New stricter sentencing guidelines for serious speeding offences have come into force in England and Wales.

Fines for drivers caught doing 51mph in a 30mph zone or 101mph on a motorway will start from 150% of weekly income, instead of the previous level of 100%. This means that, for someone earning £30,000 a year or £577 a week, the starting fine has risen from £577 to £866.

The new measures come after responses to a consultation suggested previous guidelines did not fully take into account the increase in potential harm the more the speed rises above the limit. The Sentencing Council new guidelines reflect a clear penalty increase as the level of offending increases. Drivers speeding at 41mph or faster in a 20mph limit will also see an increase in fines. The higher penalties will apply to drivers whose speeding offence falls into the most serious category, known as Band C.

However, because the maximum fines allowed by law remains the same, speeding drivers cannot be fined more than £1,000 unless the offence takes place on a motorway, where the limit is £2,500.

In addition to the fines, Band C offenders face driving bans of between one and eight weeks or alternatively may have six penalty points added to their licence.

The minimum penalty for speeding is a £100 fine and three penalty points added to the offender’s licence. This applies to Band A offences, which include travelling at 31-40mph in a 30mph zone or no more than 90mph on the motorway. The Band A starting fine is set at 50% of weekly income or £100, whichever is higher.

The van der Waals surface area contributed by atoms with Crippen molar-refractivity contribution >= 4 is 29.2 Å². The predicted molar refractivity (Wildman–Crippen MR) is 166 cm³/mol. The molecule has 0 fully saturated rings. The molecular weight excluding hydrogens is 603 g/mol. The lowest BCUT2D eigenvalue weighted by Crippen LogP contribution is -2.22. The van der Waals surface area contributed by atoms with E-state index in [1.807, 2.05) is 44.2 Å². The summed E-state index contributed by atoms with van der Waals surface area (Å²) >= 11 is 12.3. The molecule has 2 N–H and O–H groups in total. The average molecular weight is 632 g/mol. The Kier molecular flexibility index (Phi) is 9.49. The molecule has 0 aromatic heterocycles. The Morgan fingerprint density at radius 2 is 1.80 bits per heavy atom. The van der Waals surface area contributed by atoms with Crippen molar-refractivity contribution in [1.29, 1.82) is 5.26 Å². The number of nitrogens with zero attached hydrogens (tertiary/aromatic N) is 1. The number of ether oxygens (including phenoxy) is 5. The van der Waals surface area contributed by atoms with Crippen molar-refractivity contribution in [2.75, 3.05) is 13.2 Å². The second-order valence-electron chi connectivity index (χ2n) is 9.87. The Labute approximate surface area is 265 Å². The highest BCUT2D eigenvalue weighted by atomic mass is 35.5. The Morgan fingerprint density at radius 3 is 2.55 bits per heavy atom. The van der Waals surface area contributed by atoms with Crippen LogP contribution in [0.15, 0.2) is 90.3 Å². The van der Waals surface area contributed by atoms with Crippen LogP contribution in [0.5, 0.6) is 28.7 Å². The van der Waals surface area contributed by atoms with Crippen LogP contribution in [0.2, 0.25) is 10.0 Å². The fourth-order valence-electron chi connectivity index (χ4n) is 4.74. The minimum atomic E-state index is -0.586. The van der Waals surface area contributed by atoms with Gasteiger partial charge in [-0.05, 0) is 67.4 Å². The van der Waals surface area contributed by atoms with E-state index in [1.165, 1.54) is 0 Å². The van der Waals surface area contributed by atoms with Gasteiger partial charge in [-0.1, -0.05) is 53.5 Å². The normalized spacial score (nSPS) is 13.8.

Drivers who are caught doing between 41mph and 50mph in a 30mph zone or between 91mph and 100mph on the motorway are guilty of Band B offences. The sentencing guidelines dictate that the punishment here is either between four and six penalty points or a driving ban of up to four weeks. The starting fine for Band B offences is 100% of weekly income.

As with any income-based fine, the amount can be increased or decreased depending on whether the magistrate concerned believes there are any aggravating or mitigating factors. Aggravating factors may include previous convictions, poor weather conditions and the location where the offence took place – for example, if it was near a school or hospital.

On the other hand, magistrates can reduce fines for offenders with no record of law breaking or where there was a genuine emergency.

Handsfree Group Sales Director, Chris Baines said “Our teams have solutions to keep your fleet safe and out of trouble. Call now for expert advice”.